Scraping away the Past

As a recent graduate of Archaeology, I was very grateful for the opportunity to work with the prehistoric collections at Leeds Museum Discovery Centre. During my time here I have catalogued hundreds of flint and stone tools attributed to the the Middle Palaeolithic right through to the Bronze Age. That’s over 25,000 years of human history from all over the world. I find it fascinating that over 95% of our lives as modern humans has been lived in the prehistoric period and yet there is still so much we don’t know about this major part of our history.

After spending a few weeks looking at Palaeolithic flint hand axes, knives, arrowheads and scrapers (25,000-10,000 BC), I looked at some later artefacts from the Neolithic period (4,000-2,500 BC), and what did I find? More flint knives, arrowheads and scrapers! What struck me most was that, although technology had clearly improved, the types of tools being produced were more or less the same, and fulfilled the same purpose.

The artefact I am choosing to present here grabbed my attention for two reasons. Firstly, it has a unique shape, and secondly, it gives us an insight into life in Neolithic Britain and helps to dispel some common assumptions. The object is a Neolithic scraper from the Yorkshire seaside town of Bridlington (accession number LEEDM.D.1964.0011.005). It was donated to Leeds Museum in 1917 by James Edward Bedford and is a part of a collection of over 300 flint scrapers, arrowheads and knives from Bridlington.

This type of scraper is called a spokeshave, and would have been used mainly for woodworking to fashion tools such as arrows and spears. Scrapers have been used since the Middle Palaeolithic and were made by making a thick row of scars across a flake or blade in order to create a thick, wide angled edge. When the object became blunt they were re-sharpened until they were too small to use, and then discarded.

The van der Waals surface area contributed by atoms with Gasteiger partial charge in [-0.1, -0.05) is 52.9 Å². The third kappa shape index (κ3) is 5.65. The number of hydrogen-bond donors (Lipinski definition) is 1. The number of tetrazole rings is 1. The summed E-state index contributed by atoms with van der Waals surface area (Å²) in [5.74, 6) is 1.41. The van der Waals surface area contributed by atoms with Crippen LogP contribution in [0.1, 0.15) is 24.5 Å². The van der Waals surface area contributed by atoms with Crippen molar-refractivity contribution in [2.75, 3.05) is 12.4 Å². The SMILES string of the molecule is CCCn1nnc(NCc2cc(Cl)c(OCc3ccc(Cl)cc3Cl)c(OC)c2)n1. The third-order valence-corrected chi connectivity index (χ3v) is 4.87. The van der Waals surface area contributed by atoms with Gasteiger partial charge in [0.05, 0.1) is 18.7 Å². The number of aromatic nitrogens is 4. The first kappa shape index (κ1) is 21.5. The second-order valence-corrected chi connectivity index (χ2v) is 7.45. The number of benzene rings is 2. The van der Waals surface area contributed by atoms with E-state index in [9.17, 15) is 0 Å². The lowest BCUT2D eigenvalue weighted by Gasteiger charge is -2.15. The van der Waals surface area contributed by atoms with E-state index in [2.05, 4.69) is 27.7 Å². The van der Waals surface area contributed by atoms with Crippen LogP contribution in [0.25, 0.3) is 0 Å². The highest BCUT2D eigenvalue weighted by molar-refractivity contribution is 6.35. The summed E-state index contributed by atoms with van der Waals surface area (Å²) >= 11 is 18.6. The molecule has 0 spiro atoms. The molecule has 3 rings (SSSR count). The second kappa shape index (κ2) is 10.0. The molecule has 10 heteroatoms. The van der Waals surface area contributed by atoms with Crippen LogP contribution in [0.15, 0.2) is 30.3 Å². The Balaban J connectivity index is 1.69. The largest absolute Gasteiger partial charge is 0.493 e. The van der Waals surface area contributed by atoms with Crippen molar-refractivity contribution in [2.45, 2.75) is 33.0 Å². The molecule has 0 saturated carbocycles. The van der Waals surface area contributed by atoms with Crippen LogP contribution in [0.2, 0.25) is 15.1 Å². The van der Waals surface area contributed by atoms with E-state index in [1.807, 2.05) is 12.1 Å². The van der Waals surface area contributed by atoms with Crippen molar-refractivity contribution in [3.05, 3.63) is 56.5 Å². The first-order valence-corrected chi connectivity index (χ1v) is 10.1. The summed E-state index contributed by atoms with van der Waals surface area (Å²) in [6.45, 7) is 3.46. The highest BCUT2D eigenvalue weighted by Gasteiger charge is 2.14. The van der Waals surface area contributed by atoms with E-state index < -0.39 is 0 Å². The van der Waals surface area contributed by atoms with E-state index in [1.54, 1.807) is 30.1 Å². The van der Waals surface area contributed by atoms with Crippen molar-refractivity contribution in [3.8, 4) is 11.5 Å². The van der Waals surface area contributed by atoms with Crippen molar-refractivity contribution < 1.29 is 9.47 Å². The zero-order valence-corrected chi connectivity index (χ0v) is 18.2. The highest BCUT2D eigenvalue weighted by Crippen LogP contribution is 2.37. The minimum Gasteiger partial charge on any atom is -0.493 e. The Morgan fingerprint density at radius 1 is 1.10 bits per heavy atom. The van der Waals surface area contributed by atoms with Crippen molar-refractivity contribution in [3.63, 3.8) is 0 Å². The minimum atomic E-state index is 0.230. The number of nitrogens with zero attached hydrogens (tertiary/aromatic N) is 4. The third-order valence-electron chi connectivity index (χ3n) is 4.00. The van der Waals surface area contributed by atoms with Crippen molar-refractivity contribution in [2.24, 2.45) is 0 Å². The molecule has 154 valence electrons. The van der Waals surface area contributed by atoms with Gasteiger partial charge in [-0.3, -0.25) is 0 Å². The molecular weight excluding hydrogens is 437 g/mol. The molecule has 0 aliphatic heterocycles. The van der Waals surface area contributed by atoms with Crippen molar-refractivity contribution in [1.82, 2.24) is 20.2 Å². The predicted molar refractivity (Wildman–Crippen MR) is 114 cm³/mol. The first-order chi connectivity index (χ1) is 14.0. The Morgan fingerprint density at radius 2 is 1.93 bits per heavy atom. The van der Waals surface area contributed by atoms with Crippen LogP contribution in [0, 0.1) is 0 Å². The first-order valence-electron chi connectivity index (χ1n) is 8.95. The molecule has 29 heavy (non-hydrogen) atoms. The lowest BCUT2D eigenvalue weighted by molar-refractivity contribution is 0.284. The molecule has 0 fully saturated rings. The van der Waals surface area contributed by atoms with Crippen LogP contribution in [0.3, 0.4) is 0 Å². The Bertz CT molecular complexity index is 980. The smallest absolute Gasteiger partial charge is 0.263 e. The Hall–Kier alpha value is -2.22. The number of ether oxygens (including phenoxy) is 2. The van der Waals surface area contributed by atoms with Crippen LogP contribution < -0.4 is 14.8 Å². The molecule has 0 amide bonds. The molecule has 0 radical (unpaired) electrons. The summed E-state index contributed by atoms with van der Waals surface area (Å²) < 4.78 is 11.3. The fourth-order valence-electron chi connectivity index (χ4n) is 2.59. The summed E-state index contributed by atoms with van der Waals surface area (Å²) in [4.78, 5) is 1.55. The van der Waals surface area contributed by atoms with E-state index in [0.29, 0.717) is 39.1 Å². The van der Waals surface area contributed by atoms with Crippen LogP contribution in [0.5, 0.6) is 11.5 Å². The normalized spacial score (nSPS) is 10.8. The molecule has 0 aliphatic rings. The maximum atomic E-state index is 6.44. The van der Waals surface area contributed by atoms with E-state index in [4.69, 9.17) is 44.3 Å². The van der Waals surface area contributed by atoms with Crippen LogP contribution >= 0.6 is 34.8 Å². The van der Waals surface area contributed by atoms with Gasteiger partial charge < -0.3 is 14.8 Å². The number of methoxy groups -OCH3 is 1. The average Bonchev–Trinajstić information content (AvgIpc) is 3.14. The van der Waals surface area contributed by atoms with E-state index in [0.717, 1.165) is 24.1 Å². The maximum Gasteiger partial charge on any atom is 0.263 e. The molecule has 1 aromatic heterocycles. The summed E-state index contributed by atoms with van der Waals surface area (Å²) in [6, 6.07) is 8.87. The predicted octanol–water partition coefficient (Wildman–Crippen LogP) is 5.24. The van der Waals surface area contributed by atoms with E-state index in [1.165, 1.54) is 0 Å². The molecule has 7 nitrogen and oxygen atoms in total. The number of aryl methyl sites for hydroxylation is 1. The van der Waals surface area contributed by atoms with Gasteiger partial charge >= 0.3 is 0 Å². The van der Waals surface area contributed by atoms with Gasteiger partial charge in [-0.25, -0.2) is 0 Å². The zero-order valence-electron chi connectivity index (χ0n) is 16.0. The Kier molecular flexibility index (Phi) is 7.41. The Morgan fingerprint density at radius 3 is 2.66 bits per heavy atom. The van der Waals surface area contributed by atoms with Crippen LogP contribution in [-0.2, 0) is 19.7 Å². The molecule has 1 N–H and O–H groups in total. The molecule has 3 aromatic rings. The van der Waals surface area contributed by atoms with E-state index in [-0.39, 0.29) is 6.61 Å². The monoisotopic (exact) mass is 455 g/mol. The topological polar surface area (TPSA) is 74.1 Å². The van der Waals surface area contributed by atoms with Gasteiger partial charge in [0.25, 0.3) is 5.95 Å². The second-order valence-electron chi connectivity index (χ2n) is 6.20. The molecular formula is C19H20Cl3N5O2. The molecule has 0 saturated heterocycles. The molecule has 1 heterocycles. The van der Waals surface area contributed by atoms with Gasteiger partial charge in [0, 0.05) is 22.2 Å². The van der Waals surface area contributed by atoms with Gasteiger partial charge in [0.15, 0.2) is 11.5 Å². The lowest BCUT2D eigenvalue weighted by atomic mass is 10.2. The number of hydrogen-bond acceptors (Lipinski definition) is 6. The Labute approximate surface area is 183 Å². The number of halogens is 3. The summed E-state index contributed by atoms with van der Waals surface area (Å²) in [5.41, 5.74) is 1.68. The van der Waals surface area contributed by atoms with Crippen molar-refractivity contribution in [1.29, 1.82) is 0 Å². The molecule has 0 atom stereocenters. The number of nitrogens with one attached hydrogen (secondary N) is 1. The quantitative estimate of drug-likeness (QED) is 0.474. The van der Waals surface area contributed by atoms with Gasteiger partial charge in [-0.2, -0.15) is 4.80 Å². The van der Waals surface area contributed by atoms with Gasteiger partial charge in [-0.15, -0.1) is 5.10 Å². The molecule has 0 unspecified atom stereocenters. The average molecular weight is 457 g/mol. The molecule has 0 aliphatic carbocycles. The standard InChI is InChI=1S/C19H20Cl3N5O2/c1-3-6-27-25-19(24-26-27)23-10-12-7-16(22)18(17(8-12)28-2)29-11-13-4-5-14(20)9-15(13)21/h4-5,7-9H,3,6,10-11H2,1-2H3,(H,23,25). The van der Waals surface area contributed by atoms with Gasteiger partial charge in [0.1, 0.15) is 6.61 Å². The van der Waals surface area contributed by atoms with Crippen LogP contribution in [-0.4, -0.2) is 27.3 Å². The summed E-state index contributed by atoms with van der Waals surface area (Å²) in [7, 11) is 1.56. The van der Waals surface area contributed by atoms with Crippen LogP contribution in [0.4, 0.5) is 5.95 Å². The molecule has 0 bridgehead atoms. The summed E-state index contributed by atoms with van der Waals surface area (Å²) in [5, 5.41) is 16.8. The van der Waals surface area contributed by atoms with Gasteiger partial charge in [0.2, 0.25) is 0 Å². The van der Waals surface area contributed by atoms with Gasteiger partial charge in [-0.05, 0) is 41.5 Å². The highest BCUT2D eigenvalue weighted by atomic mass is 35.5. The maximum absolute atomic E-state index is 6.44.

Spokeshaves would be used to hollow out wood or bone, and remove bark from wood. They could also have been used for hide working, where hides were scraped to remove meat and tendons from the bones of animals.

The Neolithic period is known for the ‘Neolithic Revolution’, when people first started to move from a hunter-gatherer way of life to a sedentary lifestyle , occupying year-round settlements and domesticating animals to become the first farmers. But this transition was not instantaneous, illustrated by objects like this. Tools like scrapers were multi-purpose, very portable and easily re-used, suiting a mobile hunter-gatherer society. This object is part of a huge collection of portable Neolithic tools collected from Bridlington, hinting at a permanent settlement here. But research presented by Professor Julian Thomas suggests that Bridlington may have been a place where people continued to return to cyclically or sporadically, perhaps to exploit local resources of stone and flint.

Ultimately what this small piece of flint has taught me is that spokeshaves (scrapers) were a very useful bit of kit for hunter-gatherers. We can infer that people in the Neolithic weren’t ready to give up their mobile way of life just yet, and in fact farming probably took around two thousand years to spread across Britain, making the Neolithic the last major flint tool-making period.

Author: Amy Davies, Leeds Museums and Galleries Intern 2011

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